Of the many islands belonging to Greece, one of the largest yet lowest on the tourist radar is Samos. Often overlooked for the postcard sunsets and white-washed villages of Mykonos and Santorini, Samos offers the same stunning visuals and genuine Greek charm as these more visited islands but with less excursionists. In fact, the experience is arguably more authentic because there is not as much non-Hellenistic influence in an attempt to pander to tourists.
Land of Retsina
About as far east in the island chain as possible, Samos looms out of the Aegean like a proud citadel with majestic mountains covered with lush greenery and flowers. Historically famous for its production of retsina, a potent wine distilled from native tree resin, Samos delivers a wealth of quaint villages and mountainous landscapes for exploration and adventure. Natives typically welcome wayfarers with open hearts and warm smiles, eager to help with directions or suggestions when language allows.
From the city of Karlovassi, hikers can venture up the narrow gorge of the Potami, a mountain-fed river that runs down to the sea, replete with small, cascading waterfalls. There are also some small churches along the way and an abundance of wild herbs that grow freely on the mountainside as can be found all over the island. Bring a bathing suit, plus a high tolerance for cold water even in the hottest months, and the walk can be made in the river itself, though there are areas that require some climbing and upper body strength.
The town of Pythagorio, birthplace and home of Pythagoras, father of modern mathematics and pioneer of musical understanding, is nestled on the sea and plays host to the most popular tourist destination the island has to offer. Meandering along the coastal stone avenue, visitors can eat fresh seafood and Greek delicacies at a variety of restaurants nearly every couple of steps along the way. Located nearby are the ruins of the Temple of Hera, queen of the Greek gods, and here sightseers can walk peacefully in the footsteps of ancient history and mythology. Furthermore, on clear days one can see Turkey across the shimmering, crystal-blue waters of the ocean.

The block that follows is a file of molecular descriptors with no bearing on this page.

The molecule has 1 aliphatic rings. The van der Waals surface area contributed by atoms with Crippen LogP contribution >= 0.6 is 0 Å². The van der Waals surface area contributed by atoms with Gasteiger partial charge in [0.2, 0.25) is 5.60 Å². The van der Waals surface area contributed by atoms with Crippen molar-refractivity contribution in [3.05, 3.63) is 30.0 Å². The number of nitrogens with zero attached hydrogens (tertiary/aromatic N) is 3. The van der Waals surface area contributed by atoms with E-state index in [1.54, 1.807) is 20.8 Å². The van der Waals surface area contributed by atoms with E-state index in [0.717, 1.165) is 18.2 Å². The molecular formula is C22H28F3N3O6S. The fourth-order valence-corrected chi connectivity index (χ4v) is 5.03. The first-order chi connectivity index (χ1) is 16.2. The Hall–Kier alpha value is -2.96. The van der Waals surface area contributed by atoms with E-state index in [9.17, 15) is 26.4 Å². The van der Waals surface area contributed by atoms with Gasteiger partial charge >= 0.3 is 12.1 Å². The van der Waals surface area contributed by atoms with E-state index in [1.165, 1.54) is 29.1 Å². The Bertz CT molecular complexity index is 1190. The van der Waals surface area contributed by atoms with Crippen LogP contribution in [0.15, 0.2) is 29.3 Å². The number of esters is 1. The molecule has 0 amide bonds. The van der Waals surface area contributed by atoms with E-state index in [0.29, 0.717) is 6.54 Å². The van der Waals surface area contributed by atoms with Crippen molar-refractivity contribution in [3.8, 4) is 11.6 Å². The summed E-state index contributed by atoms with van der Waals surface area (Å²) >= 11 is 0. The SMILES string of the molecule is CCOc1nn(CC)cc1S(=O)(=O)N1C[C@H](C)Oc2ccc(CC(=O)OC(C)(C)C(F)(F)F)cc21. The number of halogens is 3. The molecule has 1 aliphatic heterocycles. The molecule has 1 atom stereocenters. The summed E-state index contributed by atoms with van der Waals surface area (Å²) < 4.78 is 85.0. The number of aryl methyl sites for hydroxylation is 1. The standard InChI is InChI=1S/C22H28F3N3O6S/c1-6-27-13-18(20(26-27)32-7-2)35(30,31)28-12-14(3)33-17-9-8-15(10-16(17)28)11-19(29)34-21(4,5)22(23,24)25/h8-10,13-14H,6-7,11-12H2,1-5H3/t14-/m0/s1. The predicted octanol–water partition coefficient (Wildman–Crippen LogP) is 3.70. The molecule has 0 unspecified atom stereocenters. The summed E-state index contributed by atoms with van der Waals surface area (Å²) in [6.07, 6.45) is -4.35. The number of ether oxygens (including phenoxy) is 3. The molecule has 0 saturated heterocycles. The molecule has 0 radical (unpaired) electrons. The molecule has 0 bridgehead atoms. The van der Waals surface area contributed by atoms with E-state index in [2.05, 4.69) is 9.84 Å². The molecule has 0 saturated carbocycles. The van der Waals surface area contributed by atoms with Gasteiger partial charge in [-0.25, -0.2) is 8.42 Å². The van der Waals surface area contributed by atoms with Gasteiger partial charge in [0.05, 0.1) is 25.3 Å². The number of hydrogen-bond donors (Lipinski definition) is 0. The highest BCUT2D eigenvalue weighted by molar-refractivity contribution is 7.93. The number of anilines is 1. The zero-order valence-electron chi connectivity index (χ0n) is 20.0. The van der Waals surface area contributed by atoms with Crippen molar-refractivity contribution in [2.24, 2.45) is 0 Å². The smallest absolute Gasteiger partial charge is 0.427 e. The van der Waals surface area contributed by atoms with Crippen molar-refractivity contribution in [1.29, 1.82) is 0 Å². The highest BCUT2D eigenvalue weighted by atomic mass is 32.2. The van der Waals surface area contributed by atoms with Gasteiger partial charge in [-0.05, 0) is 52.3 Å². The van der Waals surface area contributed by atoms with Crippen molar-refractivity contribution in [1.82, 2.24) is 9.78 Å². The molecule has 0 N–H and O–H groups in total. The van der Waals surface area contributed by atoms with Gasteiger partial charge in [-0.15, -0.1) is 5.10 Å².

Samos town, namesake of the island but not the capital, is as close to a thriving metropolis as one can get on a Greek island and rivals the bustling of Crete’s major city, Iraklion. Shoppers will delight at the plethora of handmade artisan crafts and jewelry, as well as standard goods and fashion, and a myriad of outdoor plazas to cool off in the shade while sipping iced coffees and other beverages.
Samos town is also the main ferry hub on the island and from there tourists can catch boats to any of the other islands. In addition, travelers can take a short ferry ride to Kusadasi, Turkey, to shop for quality hand-made leather goods and visit the captivating ruins of Ephesus. At only 90 minutes in either direction, the voyage to Turkey makes an excellent day trip and gives tourists the opportunity to experience more culture and a different atmosphere at little additional expense.
Whether shopping, sightseeing, hiking or just relaxing on the aesthetically pristine beaches that proliferate the island, visitors to Samos will treasure the experiences, heightened by the fact that there are simply less tourists to compete with.